Contractor classification for the purposes of taxation and employment rights is a global issue. Some countries like the United States of America (USA) have chosen to ‘follow the money’ for taxation purposes and financially punish the client for incorrect classification.
However, despite the existence of independent contractor tests by, for example the USA’s equivalent of HMRC, the Internal Revenue Service (IRS), it appears there are no simple answers – conflicting rules from other federal agencies and state administrations muddy the water.
And it’s possible that penalising clients for not correctly classifying workers has ultimately worked against the very vulnerable workers employee-versus-independent-contractor rules have been designed to protect, with major corporations simply moving jobs offshore. This is a trap HMRC must avoid when considering any IR35 changes or replacement.
IR35 in the USA – IRS tests for classifying workers
Highly skilled independent contractors in the USA have a similar profile to contractors and freelancers in the UK. In exchange for a higher hourly or daily rate, neither UK nor US contractors expect to receive any employment rights or benefits.
But in the USA, employers withhold income tax and pay Social Security, Medicare and other state and federal taxes on behalf of their employees, and the IRS is concerned that workers are classified as independent contractors simply to avoid these additional costs.
To counter this perceived evasion, the IRS applies a battery of tests in three key areas, which include:
- Behavioural aspects, which focus on whether the worker is controlled – this is a familiar category to UK contractors
- ‘Financial control’ – this is similar to the ‘in-business’ and financial risk criteria assessed under IR35, and also covers multiple clients and whether payment is by flat fee or time and materials
- ‘Type of relationship’ – this includes factors such as the written contract, provision of benefits and a factor similar to mutuality of obligation, ie whether the worker is expecting the paid work to continue.
Even greater uncertainty for US contractors?
According to the IRS: “Businesses must weigh all these factors when determining whether a worker is an employee or independent contractor. Some factors may indicate that the worker is an employee, while other factors indicate that the worker is an independent contractor.
“There is no ‘magic’ or set number of factors that ‘makes’ the worker an employee or an independent contractor, and no one factor stands alone in making this determination. Also, factors which are relevant in one situation may not be relevant in another.”
This suggests the same level of uncertainty over tax and employment status for US contractors as experienced by UK contractors under IR35. And, to make matters worse for US-based contractors, it can take the IRS up to six months to officially determine a worker’s status.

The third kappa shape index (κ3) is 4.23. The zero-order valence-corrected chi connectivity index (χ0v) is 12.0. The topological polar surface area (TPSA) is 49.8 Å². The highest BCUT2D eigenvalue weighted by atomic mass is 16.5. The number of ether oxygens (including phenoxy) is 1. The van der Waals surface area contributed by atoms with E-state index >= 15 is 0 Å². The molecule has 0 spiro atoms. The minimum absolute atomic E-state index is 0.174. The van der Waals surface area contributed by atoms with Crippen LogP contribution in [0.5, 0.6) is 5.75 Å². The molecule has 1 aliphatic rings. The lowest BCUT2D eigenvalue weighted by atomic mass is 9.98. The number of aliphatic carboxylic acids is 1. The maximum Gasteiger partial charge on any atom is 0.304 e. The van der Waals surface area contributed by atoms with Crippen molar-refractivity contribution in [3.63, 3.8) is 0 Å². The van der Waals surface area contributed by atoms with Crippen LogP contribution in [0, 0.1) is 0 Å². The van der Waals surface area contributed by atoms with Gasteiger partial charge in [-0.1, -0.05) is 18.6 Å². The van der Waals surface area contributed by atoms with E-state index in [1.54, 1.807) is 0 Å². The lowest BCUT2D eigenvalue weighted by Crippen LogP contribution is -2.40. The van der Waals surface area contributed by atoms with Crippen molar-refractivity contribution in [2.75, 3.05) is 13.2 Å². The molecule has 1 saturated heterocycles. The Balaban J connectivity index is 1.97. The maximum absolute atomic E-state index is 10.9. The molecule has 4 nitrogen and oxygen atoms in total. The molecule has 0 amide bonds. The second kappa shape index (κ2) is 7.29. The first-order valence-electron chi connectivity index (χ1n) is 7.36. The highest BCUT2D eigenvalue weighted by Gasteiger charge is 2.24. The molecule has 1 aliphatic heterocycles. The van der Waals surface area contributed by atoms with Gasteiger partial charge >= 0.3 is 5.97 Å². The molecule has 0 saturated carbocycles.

Multi-agency jurisdiction and classification
Determining the employment status of a US contractor is further complicated by the plethora of federal and state agencies involved, which vary from state to state. For example, in California the federal and state agencies involved in the determination of a worker’s status include the:
- Employment Development Department
- Division of Labor Standards and Enforcement (DLSE)
- Franchise Tax Board (FTB)
- Division of Workers’ Compensation (DWC)
- Contractors State Licensing Board (CSLB).
It is even possible that different agencies will come to different conclusions, some determining that the worker is an independent contractor and others that the worker is an employee.
USA’s ‘IR35’ punishes the client, not the contractor
There are many similarities between the tests of employment in the UK and the USA, but the major difference in the two sets of rules are that in the UK, the contractor is financially punished if found to be a disguised employee, whereas in the USA, it’s the client that is penalised.
The IRS will demand all back taxes, Social Security, Medicare and other federal and state taxes and benefits in full, plus the same again as a penalty for each worker misclassified by the client, which could be a substantial sum if the engagement was several years in length.
In addition, as the US government is facing similar budgetary pressures as the UK government, the IRS has initiated a ‘research’ programme. Using this, it plans to review worker classifications of 6,000 US small businesses, suggesting a crackdown on firms employing misclassified workers.
Were HMRC to adopt a new independent contractor test that aims to penalise clients, possibly instead of contractors, that could provide greater clarity for contractors. But because of the potential increases in business costs, such a replacement to IR35 could ultimately lead to contracts being offshored.